Tuesday, 19 July 2011

Tense times in the Middle East...

This time, I'm going to tell you about a night on Dubai Creek.

I was working on a film which everyone knew going in was terrible: The script was no good, and as we say in the business of show, "you can't polish a turd".

So, we were halfway through the 5 week shoot, tensions were high, and we were on the last of 10 days of night shoots before a turnaround. Our sleeping patterns were utterly kaput, and the bad relationship between the Director of Photography and myself had spread to the point that the director and producer weren't communicating with me particularly well any more either. Tensions were high.

We're setting up for one of the last few shots of the night, a stunt shot, of a drunk man committing suicide off Al-Makhtoum Bridge. The bridge is something of a landmark, throwing a motorway over the breadth of Dubai Creek as it does. We had half a dozen cameras set up to capture the stunt, including one on a little boat that had been firmly anchored to the middle of the river, about 15 yards away from where the stuntman was supposed to land.

We had locked off the road in both directions, and had a police cruiser boat at our disposal to patrol the waters and make sure that, when the time came for our stunt, there wouldn't be any unplanned vehicle activity in the area.

After 2 hours of setting up, we were finally ready for a take. We were pushing it for time, people were getting stressed. The actor takes his place on the edge of the bridge, I call for the cameras to set, and just before I call the roll, I hear the siren of the police boat blart to life.

"Bastard's going to hold us up," I thought.

Then I heard some worried shouts from the opposite side of the 6-lane bridge. I can't make out what's being said.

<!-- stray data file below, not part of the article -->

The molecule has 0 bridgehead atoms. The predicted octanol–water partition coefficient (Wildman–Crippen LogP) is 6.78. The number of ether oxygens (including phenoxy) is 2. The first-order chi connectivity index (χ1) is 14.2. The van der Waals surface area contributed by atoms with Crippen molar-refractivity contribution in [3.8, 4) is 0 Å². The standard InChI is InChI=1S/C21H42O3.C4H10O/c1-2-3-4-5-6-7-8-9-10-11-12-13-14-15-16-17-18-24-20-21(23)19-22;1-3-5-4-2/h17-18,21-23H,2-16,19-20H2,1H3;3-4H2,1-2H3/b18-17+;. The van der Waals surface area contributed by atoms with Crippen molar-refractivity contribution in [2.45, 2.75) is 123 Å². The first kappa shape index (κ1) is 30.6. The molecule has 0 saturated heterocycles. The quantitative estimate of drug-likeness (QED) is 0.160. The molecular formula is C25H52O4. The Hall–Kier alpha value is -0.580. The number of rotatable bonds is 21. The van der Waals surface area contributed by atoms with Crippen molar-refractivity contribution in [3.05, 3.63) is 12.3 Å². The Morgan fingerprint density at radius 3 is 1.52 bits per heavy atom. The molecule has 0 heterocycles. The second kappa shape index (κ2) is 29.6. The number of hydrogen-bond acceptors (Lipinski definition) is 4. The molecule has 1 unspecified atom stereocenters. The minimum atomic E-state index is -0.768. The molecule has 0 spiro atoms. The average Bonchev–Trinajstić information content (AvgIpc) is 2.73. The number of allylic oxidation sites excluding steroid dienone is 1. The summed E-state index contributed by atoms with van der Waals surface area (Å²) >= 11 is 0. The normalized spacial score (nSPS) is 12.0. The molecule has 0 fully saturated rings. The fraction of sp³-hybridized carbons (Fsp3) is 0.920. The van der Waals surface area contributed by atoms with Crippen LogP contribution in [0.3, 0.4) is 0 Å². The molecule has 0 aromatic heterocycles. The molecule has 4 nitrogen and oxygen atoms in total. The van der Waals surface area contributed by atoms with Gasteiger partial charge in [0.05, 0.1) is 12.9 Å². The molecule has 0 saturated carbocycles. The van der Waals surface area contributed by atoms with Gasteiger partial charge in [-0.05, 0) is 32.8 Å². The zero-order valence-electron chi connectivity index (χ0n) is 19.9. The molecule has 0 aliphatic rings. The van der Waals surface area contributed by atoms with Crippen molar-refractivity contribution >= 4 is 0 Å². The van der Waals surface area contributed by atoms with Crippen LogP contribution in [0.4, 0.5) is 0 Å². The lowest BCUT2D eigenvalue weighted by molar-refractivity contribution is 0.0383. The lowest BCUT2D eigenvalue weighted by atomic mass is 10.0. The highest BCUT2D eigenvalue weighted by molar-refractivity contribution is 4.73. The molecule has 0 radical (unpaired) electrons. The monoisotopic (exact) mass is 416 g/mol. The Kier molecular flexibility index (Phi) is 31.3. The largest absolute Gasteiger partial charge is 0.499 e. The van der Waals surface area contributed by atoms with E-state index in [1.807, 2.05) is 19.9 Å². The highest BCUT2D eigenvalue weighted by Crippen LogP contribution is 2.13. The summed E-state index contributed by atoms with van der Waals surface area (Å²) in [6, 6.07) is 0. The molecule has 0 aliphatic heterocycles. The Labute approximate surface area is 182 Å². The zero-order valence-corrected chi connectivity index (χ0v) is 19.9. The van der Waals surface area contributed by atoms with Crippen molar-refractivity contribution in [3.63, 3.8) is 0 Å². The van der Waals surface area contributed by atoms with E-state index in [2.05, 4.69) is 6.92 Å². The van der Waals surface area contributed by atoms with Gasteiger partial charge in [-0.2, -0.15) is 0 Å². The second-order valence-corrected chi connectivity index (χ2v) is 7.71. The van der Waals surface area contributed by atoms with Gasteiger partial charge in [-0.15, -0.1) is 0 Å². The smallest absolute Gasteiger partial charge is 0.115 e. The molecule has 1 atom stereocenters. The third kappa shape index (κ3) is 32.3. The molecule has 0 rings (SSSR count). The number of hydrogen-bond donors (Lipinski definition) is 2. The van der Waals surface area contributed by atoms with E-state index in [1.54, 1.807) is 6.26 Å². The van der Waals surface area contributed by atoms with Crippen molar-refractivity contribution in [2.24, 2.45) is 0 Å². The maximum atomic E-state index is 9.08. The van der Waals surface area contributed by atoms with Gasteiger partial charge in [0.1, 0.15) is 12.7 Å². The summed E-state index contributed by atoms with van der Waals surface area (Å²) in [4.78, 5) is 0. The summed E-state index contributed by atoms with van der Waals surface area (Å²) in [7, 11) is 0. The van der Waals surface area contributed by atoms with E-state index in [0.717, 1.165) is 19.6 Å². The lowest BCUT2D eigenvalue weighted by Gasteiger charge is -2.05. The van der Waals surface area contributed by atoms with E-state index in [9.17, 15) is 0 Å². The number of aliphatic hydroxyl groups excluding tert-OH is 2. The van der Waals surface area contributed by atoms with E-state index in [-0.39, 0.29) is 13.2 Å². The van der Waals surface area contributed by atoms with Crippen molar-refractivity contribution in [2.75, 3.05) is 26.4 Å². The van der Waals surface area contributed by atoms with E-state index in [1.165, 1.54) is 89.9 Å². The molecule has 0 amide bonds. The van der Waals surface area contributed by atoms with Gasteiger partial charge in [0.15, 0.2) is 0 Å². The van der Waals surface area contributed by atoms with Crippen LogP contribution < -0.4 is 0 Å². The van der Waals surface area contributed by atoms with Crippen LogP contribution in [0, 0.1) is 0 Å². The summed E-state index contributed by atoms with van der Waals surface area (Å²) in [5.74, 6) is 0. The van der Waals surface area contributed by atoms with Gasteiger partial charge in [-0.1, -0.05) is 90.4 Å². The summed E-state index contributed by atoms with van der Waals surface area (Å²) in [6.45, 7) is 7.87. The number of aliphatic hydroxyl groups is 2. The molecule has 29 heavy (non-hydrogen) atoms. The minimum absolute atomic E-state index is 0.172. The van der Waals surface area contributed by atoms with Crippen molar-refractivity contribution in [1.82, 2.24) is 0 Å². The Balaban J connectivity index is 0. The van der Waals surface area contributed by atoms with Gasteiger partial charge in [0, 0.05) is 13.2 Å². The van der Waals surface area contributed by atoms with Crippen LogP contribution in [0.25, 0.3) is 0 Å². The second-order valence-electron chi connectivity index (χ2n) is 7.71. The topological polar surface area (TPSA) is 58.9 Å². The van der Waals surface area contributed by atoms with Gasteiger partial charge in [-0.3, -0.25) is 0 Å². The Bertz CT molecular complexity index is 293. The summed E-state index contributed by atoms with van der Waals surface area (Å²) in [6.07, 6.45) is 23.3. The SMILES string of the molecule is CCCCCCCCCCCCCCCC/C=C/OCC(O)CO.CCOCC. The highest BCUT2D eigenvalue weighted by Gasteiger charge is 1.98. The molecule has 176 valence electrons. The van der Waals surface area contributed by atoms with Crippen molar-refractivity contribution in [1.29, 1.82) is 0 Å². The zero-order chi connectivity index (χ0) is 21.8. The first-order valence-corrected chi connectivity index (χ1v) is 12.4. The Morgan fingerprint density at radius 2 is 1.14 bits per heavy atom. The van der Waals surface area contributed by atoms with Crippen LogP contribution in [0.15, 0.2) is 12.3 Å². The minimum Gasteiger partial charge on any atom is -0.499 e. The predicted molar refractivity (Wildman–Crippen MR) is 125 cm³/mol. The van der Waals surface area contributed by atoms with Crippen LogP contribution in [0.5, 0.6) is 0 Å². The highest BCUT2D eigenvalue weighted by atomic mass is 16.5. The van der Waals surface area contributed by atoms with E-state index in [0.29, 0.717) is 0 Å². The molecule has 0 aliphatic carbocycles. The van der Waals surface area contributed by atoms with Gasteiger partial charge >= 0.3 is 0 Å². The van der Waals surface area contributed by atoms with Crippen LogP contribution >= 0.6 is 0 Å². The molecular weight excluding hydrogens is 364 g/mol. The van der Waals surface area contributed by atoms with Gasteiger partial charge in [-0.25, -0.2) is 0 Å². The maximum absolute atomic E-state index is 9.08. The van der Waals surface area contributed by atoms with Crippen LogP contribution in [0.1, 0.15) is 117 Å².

Something about a boat.

The police launch shoots out underneath us, tracing a figure of eight as a policeman onboard frantically waves and gestures.

Down the radio Khaled, one of my trainee Assistant Directors, laughing in apparent disbelief, says "Get ready for Titanic 2!" Khaled, I remember, is on the camera boat.

Almost before we can register what's happening, a fully laden dhow, hulking mass menacingly dark as all its lights are off, emerges directly underneath our lead actor, at considerable speed. It's heading straight for the little camera boat, and the laughing Khaled.

The camera boat is anchored. They have maybe 5 seconds. Not enough time. The dhow is slowly beginning to change direction, but it's not enough, not nearly.

The little boat, and the 4 people on board, disappear underneath the black prow of the massive ship, and everyone above watches, absolutely horrified, as the dhow ploughs a trench through the water, right over Khaled and the three others.

For a moment, no one can believe it, but as the dhow continues on and the police give chase, the little boat appears behind the dhow, bobbing left and right in the wake, straining against its anchor.

It appears undamaged. It's dark, I can't see. I call down the radio to Khaled. I call again. No reply.

The radiowaves go mental for a second, and I can't hear myself think, never mind a reply from Khaled, before I shout at the top of my lungs "WILL EVERYONE SHUT THE FUCK UP UNTIL I'VE ESTABLISHED WHETHER OR NOT EVERYONE IS OK DOWN THERE!"

Everything goes deathly silent.

A beat.

And then, cutting through the silence:

"Dude, there are women around. Watch your language." It's Khaled. "Everyone's OK on the boat".

65 people simultaneously breathe a sigh of relief, and as other members of the crew let out the tension exchanging a few jokes as they work, the Director of Photography and I re-engage with the job at hand: getting the shot.

The rest of the night was rough, culminating in the DoP telling me point blank to fuck off during the final shot, and I knew then that I would not last the rest of the shoot, and that this was the last film set I would ever work on.

Nonetheless, I knew that night that I'd dodged a bullet.

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